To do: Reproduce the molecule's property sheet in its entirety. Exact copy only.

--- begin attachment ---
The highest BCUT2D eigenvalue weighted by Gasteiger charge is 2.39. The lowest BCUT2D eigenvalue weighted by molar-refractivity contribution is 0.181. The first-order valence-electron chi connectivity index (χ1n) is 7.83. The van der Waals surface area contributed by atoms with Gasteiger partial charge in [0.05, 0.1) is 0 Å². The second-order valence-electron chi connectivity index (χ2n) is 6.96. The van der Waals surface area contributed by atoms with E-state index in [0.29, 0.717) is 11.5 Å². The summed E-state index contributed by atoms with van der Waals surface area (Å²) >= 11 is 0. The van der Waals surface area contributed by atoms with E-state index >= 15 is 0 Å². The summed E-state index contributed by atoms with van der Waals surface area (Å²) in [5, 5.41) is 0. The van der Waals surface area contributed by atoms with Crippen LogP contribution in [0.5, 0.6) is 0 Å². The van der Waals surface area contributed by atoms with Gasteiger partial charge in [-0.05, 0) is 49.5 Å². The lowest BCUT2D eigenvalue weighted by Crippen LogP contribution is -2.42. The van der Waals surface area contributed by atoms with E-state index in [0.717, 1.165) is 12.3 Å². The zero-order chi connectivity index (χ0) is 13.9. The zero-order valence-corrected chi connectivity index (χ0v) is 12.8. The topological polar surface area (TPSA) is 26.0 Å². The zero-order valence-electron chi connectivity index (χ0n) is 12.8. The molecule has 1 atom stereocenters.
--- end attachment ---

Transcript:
The highest BCUT2D eigenvalue weighted by Gasteiger charge is 2.39. The lowest BCUT2D eigenvalue weighted by molar-refractivity contribution is 0.181. The first-order valence-electron chi connectivity index (χ1n) is 7.83. The van der Waals surface area contributed by atoms with Gasteiger partial charge in [0.05, 0.1) is 0 Å². The second-order valence-electron chi connectivity index (χ2n) is 6.96. The van der Waals surface area contributed by atoms with E-state index in [0.29, 0.717) is 11.5 Å². The summed E-state index contributed by atoms with van der Waals surface area (Å²) >= 11 is 0. The van der Waals surface area contributed by atoms with E-state index >= 15 is 0 Å². The summed E-state index contributed by atoms with van der Waals surface area (Å²) in [5, 5.41) is 0. The van der Waals surface area contributed by atoms with Crippen LogP contribution in [0.5, 0.6) is 0 Å². The van der Waals surface area contributed by atoms with Gasteiger partial charge in [-0.05, 0) is 49.5 Å². The lowest BCUT2D eigenvalue weighted by Crippen LogP contribution is -2.42. The van der Waals surface area contributed by atoms with E-state index in [0.717, 1.165) is 12.3 Å². The zero-order chi connectivity index (χ0) is 13.9. The zero-order valence-corrected chi connectivity index (χ0v) is 12.8. The topological polar surface area (TPSA) is 26.0 Å². The zero-order valence-electron chi connectivity index (χ0n) is 12.8. The molecule has 1 atom stereocenters.